A calorie is actually calculated by the amount of energy that is required to raise the temperature of 1 gram of water 1 degree Centigrade. Calories are usually used to describe the energy content of food, which is technically a kilocalorie (1,000 actual calories). Since different foods provide different amounts of energy, this would explain why a small piece of chocolate would contain more calories than a serving of vegetables. You will also need to consider what your personal daily caloric need is. Many calculators can help you determine this.
Consult a nutrition guide such as NutritionData.com to research the caloric value of ingredients for your serving of food. NutritionData also includes popular restaurant and fast-food items.
Choose the food or ingredients from the list. You can search for food items or browse food categories. If you are going to eat an 8 oz. serving of a pot of stew, for example, you are going to need to search for every ingredient--meats, vegetables, butter, flour, stock--going into the stew.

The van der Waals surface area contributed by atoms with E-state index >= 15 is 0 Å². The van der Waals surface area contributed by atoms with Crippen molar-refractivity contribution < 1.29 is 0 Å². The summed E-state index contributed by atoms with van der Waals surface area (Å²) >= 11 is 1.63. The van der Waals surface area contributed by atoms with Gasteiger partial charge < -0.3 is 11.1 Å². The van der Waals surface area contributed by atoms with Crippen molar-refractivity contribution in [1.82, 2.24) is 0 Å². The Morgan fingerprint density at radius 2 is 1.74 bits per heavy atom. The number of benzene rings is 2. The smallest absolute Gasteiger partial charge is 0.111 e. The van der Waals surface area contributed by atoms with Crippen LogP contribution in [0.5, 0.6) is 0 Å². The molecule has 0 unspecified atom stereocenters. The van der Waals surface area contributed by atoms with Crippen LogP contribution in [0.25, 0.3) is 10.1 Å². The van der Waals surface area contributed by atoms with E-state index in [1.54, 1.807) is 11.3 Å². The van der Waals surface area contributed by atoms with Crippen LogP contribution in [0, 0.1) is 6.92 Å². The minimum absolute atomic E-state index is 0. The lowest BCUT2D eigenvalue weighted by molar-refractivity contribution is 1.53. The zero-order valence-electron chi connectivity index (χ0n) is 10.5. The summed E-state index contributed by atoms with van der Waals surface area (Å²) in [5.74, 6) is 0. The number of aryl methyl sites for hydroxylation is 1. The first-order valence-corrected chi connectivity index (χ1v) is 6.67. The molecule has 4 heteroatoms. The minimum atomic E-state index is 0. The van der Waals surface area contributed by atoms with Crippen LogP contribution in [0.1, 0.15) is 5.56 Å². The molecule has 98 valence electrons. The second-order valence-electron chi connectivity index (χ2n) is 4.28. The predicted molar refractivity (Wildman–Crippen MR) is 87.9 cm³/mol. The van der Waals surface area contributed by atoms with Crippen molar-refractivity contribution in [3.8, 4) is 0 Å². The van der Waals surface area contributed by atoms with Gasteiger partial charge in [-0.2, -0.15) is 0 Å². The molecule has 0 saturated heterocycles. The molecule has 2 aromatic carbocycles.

Choose the serving size that pertains to you for each ingredient. If there is a label on any ingredients you are using (such as a can of vegetables), there will most likely be nutritional data listed somewhere on the packaging. Search a nutrition guide for the remaining ingredients. Write down the calories, if you are searching for multiple ingredients.
Add together the calorie total for all of the ingredients. If you happened to search for a full meal, then divide the answer. For example, if you were making stew and added together the total ingredients for the whole pot, divide it by the number of servings you want to get out of it. So if you were to divide 2,000 total calories by four servings, you would get a total of 500 calories per serving.